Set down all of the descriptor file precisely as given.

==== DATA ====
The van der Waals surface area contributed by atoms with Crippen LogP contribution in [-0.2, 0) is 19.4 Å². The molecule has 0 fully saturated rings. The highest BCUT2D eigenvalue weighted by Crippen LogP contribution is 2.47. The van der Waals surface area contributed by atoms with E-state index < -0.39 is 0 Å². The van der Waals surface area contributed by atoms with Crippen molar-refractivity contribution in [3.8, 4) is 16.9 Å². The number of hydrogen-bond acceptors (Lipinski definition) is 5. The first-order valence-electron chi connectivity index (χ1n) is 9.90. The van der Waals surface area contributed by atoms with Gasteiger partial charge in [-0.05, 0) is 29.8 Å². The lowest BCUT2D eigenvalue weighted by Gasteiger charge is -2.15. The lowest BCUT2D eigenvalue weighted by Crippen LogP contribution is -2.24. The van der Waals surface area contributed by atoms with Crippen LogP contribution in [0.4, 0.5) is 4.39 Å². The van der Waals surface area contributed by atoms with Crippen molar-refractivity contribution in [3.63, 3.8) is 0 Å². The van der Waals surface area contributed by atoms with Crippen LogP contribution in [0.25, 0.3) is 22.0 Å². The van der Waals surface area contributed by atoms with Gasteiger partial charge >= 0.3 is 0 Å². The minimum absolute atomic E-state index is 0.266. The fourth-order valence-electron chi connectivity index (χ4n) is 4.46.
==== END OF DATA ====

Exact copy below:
The van der Waals surface area contributed by atoms with Crippen LogP contribution in [-0.2, 0) is 19.4 Å². The molecule has 0 fully saturated rings. The highest BCUT2D eigenvalue weighted by Crippen LogP contribution is 2.47. The van der Waals surface area contributed by atoms with E-state index < -0.39 is 0 Å². The van der Waals surface area contributed by atoms with Crippen molar-refractivity contribution in [3.8, 4) is 16.9 Å². The number of hydrogen-bond acceptors (Lipinski definition) is 5. The first-order valence-electron chi connectivity index (χ1n) is 9.90. The van der Waals surface area contributed by atoms with Gasteiger partial charge in [-0.05, 0) is 29.8 Å². The lowest BCUT2D eigenvalue weighted by Gasteiger charge is -2.15. The lowest BCUT2D eigenvalue weighted by Crippen LogP contribution is -2.24. The van der Waals surface area contributed by atoms with Crippen LogP contribution in [0.4, 0.5) is 4.39 Å². The van der Waals surface area contributed by atoms with Crippen molar-refractivity contribution in [3.63, 3.8) is 0 Å². The van der Waals surface area contributed by atoms with Crippen LogP contribution in [0.25, 0.3) is 22.0 Å². The van der Waals surface area contributed by atoms with Gasteiger partial charge >= 0.3 is 0 Å². The minimum absolute atomic E-state index is 0.266. The fourth-order valence-electron chi connectivity index (χ4n) is 4.46.